to solace the dryness at our hearts.
I have seen

the fountain springing out of the rock wall
and you drinking there. And I too
before your eyes

found footholds and climbed
to drink the cool water.

The woman of that place, shading her eyes,
frowned as she watched-but not because
she grudged the water,

only because she was waiting
to see we drank our fill and were

Don’t say, don’t say there is no water.
The fountain is there among it’s scalloped
grey and green stones,

it is still there and always there
with it’s quiet song and strange power
to spring in us,

up and out through the rock.

by Denise Levertov.

This poem was sent via Chaikhana, One of my favourite poems is ‘Your Childhood in Menton’, by Federico Garcia Lorca- published in Poet in New York.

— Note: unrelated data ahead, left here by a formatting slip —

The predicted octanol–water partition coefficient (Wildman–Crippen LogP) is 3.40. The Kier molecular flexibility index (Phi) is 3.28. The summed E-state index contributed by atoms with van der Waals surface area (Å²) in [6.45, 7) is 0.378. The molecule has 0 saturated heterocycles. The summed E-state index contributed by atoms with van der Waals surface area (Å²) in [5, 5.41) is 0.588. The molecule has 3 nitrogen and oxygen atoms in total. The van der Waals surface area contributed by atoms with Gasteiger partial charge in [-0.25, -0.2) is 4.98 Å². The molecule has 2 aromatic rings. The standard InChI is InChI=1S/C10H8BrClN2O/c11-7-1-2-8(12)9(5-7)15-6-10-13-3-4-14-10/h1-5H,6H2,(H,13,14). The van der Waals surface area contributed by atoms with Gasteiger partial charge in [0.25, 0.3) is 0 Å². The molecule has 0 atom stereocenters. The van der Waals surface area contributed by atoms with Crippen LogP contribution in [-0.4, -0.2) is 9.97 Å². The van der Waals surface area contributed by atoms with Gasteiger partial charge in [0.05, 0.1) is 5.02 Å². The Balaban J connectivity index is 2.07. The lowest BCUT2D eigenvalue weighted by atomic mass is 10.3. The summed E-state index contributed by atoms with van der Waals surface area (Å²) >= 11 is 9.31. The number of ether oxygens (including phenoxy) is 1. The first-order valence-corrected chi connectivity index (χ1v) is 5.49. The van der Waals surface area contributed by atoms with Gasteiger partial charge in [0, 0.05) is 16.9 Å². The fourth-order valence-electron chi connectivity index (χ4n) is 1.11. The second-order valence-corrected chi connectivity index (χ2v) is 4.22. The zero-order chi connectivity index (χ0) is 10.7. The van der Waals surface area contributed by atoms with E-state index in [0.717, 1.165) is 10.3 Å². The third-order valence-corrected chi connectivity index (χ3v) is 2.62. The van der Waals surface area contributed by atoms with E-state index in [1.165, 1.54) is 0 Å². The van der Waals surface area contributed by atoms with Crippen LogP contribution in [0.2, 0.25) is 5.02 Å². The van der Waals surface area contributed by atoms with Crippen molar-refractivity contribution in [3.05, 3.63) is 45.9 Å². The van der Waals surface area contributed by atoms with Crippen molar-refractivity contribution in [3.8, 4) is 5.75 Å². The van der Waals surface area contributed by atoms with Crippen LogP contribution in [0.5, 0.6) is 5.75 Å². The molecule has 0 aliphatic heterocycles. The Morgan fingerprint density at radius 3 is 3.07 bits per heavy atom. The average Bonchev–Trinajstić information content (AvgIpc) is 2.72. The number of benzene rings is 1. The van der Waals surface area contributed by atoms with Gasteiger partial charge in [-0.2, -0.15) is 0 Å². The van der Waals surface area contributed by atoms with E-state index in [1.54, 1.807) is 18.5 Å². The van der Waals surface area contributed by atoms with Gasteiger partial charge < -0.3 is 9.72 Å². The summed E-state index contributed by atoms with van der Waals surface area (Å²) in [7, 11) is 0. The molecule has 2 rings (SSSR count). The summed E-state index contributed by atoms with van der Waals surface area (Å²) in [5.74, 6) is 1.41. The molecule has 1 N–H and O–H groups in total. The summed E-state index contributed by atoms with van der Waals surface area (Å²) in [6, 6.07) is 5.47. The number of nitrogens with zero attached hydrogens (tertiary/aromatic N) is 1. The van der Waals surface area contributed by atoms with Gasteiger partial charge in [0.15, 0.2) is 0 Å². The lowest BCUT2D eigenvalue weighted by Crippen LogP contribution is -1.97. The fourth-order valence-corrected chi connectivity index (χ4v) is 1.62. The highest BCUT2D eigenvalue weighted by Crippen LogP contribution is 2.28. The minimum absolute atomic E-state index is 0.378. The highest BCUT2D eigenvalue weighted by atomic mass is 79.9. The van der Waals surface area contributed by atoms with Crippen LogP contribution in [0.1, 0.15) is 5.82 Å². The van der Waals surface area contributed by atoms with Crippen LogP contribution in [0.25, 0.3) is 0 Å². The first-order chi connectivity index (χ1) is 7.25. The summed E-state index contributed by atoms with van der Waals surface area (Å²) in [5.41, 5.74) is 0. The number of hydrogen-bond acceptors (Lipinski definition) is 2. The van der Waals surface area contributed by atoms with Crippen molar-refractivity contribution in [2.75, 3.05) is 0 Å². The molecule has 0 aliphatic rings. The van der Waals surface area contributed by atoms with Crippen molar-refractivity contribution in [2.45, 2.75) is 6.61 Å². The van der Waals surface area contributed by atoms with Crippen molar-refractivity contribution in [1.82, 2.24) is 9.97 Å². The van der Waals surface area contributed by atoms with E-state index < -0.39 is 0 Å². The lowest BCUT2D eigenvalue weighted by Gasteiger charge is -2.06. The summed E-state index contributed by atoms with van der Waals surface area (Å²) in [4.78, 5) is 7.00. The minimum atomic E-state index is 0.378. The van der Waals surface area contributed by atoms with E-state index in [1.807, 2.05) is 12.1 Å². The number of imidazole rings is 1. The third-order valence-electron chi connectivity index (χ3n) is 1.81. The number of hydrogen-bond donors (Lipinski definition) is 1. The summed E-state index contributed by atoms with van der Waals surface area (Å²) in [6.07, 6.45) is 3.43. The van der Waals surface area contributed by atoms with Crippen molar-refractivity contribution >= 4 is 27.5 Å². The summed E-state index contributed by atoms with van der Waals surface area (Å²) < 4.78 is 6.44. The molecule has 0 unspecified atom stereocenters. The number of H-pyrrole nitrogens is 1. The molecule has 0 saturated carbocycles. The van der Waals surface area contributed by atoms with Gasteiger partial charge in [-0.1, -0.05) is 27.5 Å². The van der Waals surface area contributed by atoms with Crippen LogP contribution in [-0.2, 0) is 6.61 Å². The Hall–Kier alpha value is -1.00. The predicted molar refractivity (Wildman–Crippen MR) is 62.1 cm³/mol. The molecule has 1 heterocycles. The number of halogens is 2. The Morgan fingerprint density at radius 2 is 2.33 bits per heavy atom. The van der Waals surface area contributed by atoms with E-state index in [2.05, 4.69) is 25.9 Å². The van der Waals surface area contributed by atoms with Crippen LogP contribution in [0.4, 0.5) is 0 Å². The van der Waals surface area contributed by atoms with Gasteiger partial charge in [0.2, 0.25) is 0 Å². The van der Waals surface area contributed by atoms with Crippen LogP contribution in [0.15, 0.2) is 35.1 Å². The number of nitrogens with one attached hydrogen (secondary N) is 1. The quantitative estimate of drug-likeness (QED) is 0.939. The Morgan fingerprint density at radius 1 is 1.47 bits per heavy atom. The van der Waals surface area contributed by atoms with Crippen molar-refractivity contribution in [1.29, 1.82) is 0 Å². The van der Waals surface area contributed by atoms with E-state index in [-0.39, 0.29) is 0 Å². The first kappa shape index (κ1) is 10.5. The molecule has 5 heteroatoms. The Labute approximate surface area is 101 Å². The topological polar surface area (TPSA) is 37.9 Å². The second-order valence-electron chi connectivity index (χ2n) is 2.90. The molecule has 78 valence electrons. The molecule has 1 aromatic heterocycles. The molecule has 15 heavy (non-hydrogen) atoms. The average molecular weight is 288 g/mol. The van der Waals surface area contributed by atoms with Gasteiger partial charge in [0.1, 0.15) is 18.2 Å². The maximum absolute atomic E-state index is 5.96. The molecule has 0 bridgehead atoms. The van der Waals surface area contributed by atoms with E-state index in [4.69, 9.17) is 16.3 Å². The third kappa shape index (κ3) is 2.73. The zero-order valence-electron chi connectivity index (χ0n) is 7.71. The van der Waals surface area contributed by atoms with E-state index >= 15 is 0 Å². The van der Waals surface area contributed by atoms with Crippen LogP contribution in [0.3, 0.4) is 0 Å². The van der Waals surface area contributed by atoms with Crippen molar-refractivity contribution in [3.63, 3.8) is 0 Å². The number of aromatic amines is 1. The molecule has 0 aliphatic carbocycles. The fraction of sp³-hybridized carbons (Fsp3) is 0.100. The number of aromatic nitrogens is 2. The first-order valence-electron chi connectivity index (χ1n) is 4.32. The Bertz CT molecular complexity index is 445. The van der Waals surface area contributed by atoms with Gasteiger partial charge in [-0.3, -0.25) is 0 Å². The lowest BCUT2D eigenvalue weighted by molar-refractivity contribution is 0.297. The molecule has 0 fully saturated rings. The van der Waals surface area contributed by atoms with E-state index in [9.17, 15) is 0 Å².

Hildegard of Bingen

I read the story of Hildegard many years before I had heard the music. I have published a link to the ‘irupert’  Hildegard site on the right column of links, and an image of ‘ O Vos Felices Radices’.

I first heard ‘The origin of Fire’ in Mayo at a point just South West of the Reek, which is the local name for Croagh Patrick, on those few days that led to the New Year in 2005 , just after the Aceh Tsunami (which very directly effected a close family member).

We seemed to have appalling percussive weather and had gone (possibly insanely) to a local beach near the base of the reek, we were literally blown out of the car.

On arriving home and being truely miserable, someone had put on a Hildegard disc and had lit candles. There was the smell of cooking.

The room filled with her song and the news emerging from Phuket was good, we did not know that there was another dying being accomplished and that the Hildegard was an oasis of calm and beauty in that horrible time. I would encourage everyone to read the depths of her visions, with the awareness that she spent her whole life in praise and composition.